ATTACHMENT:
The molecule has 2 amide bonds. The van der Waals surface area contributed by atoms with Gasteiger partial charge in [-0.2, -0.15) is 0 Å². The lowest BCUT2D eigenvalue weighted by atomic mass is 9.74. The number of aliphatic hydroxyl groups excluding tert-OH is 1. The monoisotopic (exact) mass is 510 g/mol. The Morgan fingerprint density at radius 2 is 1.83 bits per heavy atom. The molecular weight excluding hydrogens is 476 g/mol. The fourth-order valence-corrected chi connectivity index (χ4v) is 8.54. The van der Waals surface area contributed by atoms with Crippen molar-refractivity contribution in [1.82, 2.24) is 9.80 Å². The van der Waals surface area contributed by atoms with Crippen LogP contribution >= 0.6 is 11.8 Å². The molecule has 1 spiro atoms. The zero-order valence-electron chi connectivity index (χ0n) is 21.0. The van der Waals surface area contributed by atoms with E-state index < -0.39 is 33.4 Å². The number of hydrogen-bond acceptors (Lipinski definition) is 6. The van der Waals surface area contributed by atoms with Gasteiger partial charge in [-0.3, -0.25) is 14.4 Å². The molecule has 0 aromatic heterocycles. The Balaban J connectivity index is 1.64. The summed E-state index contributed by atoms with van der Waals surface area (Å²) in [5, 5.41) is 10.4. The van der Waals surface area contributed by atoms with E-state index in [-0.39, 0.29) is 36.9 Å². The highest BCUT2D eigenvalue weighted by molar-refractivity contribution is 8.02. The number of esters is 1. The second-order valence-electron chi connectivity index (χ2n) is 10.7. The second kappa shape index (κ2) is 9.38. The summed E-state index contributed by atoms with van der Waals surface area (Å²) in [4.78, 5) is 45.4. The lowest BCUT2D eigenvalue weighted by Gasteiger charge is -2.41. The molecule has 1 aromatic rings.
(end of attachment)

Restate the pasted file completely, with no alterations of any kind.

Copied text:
The molecule has 2 amide bonds. The van der Waals surface area contributed by atoms with Gasteiger partial charge in [-0.2, -0.15) is 0 Å². The lowest BCUT2D eigenvalue weighted by atomic mass is 9.74. The number of aliphatic hydroxyl groups excluding tert-OH is 1. The monoisotopic (exact) mass is 510 g/mol. The Morgan fingerprint density at radius 2 is 1.83 bits per heavy atom. The molecular weight excluding hydrogens is 476 g/mol. The fourth-order valence-corrected chi connectivity index (χ4v) is 8.54. The van der Waals surface area contributed by atoms with Crippen molar-refractivity contribution in [1.82, 2.24) is 9.80 Å². The van der Waals surface area contributed by atoms with Crippen LogP contribution >= 0.6 is 11.8 Å². The molecule has 1 spiro atoms. The zero-order valence-electron chi connectivity index (χ0n) is 21.0. The van der Waals surface area contributed by atoms with E-state index < -0.39 is 33.4 Å². The number of hydrogen-bond acceptors (Lipinski definition) is 6. The van der Waals surface area contributed by atoms with Gasteiger partial charge in [-0.3, -0.25) is 14.4 Å². The molecule has 0 aromatic heterocycles. The Balaban J connectivity index is 1.64. The summed E-state index contributed by atoms with van der Waals surface area (Å²) in [5, 5.41) is 10.4. The van der Waals surface area contributed by atoms with E-state index in [-0.39, 0.29) is 36.9 Å². The highest BCUT2D eigenvalue weighted by molar-refractivity contribution is 8.02. The number of esters is 1. The second-order valence-electron chi connectivity index (χ2n) is 10.7. The second kappa shape index (κ2) is 9.38. The summed E-state index contributed by atoms with van der Waals surface area (Å²) in [4.78, 5) is 45.4. The lowest BCUT2D eigenvalue weighted by Gasteiger charge is -2.41. The molecule has 1 aromatic rings.